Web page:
Today I'm kicking off a new feature called "Versus," where similar or related products are pitted against each other to see which one is truly the best, or at the very least, it will provide a list of significant similarities and differences to help you decide which suits you best. This premiere starts with a bang, a four-way throwdown where Rainbow Six: Vegas not only competes between original and sequel, but also each title goes up against itself on two different platforms (PC and PS3). There are many facets to this debate, more than you might expect (more than I did, that's for sure), so let's get started.
Note: I haven't had the chance to play these games on Xbox 360, though they also appear on that platform. I expect them to play comparably to the PS3 iterations, though I can't comment specifically on those iterations.
How Did We Get Here?
After a strong start on PC with the original Rainbow Six in 1998, and Eagle Watch, Rogue Spear, Black Thorn, and Urban Operations following, things got a little rough in Rainbow Six 3 and its expansions. It continued turning shoddy across numerous console ports, then became relatively embarrassing with the PC and console versions of Lockdown, much the way Sum of All Fears was an awkward half-breed of ideas from the previous R6 games and the forthcoming and excellent original Ghost Recon (2001). The series had made several missteps and was arguably on the ropes at this point. A complete overhaul and injection of new ideas were needed to right the floundering ship.
I remember the cover story for Vegas 1 coming to EGM in March of 2006, and it seemed so ridiculous as to possibly be one of their famous April Fool's jokes. But this wasn't the April issue. With the popularity of the "What happens in Vegas…" commercials and the debut of Las Vegas on TV, even if it wasn't a joke, it reeked of a lame cash-in on a popular trend.
Imagine my surprise when, with great skepticism, I popped the Vegas 1 disc into my PS3. Not only were my expectations for the game low, but this was the console port of a PC game, which was at the time one of the many established recipes for disappointment (movie tie-ins being another biggie they still haven't bested consistently). However, this was something different, something good. It was so engaging that I forgot to lambaste it for its absence of pre-mission tactical planning which existed in earlier titles in favor of an on-the-fly interface to set up and execute room breaching and enemy flanking. The frantic firefights and environmental destructibility completely distracted me from thoughts of loyalty to a punishing, hardcore, one-hit death system from franchise titles of the past. In fact, I came to appreciate and even embrace the health regeneration system that rewarded patience and using cover over twitchy reactive gameplay. It was still tactical and well-paced, just in a new way. This is what the series needed.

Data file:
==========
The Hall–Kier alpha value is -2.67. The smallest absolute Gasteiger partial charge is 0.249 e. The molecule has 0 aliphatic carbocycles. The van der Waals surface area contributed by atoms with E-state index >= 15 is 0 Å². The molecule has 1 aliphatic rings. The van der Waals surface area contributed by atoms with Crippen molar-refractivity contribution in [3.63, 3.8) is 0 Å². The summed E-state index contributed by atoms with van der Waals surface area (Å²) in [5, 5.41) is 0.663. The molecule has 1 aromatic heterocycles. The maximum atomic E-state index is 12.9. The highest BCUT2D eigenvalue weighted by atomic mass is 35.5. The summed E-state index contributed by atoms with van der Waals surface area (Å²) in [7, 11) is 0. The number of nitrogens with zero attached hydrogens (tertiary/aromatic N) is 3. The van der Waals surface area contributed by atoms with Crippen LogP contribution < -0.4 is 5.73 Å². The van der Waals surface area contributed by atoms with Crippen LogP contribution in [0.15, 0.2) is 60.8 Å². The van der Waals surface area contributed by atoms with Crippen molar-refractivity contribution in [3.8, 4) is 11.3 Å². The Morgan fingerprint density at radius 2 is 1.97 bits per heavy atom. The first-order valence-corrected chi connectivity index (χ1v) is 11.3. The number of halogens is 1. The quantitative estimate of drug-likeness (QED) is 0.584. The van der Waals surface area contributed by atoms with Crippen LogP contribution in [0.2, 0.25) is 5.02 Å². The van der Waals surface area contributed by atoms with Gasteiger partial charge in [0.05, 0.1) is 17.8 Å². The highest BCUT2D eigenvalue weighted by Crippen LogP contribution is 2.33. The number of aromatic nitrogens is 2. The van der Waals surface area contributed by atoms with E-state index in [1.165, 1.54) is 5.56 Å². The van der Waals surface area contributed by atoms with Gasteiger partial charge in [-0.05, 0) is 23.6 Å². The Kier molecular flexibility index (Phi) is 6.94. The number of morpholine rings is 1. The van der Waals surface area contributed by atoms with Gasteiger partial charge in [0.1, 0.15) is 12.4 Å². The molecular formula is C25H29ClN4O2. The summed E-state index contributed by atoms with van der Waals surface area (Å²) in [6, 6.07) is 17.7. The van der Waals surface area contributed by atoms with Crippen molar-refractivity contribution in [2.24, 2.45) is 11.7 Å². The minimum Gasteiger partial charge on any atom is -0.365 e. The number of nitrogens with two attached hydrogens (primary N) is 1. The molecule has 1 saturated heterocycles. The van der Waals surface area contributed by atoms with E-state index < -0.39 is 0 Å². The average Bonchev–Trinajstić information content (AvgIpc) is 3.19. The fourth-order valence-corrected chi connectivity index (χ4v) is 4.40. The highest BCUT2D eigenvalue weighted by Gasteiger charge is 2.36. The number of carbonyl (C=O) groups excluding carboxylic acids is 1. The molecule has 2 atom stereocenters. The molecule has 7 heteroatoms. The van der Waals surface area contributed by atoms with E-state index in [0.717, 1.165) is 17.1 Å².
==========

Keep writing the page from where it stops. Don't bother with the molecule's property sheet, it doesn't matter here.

Vegas 1 vs. Vegas 2
Perhaps the afterglow left by the new play style gave me better impressions of the first game's story, or maybe it was the sense of mystery, discovery, and the cliffhanger ending of the original that made it feel so much more fresh than the sequel's continuation. In Vegas 2, you know you're after Gabe Nowak, and the story is mainly about him. There's no sense of discovery, uncertainty, or revelation. You just have to find him, hear out his motives (no really, you have to sit through his whining), and stop him. In terms of story, Vegas 1 wins. I have to also give atmosphere and pacing to Vegas 1 for being mostly at night and using more colors and lighting effects to really bring life to the game world of Sin City.
However, the multiplayer scene is more or less the opposite. Vegas 1 does feature four-player campaign co-op, which is a definite win over the two-player limit for the sequel's co-op campaign, since the AI guys have to tag along the entire time in Vegas 2, something else I saw as a weakness of the sequel in general. However, despite having basically the same play modes for the rest of the multiplayer (co-op and competitive), the experience and leveling system for V2 coupled with allowing respawns and the ability to carry two primary weapons instead of only one (as in V1) makes V2's multiplayer infinitely more enjoyable and dynamic. V1's co-op terrorist hunts gave each player only one life, so even one mistake can be the end of the match for you. If this happens early in the match, it can lead to a lot of boredom. V2 allows up to four respawns depending on difficulty, though at least one other team member has to be alive for you to be allowed to spawn. If everyone falls close to the same time, you're all out. Unless you play recklessly, odds are you'll finish together or die together, but not have the downtime V1's multiplayer exhibits. Taking chances and failing doesn't punish you as hard if you have a few respawns in your pocket.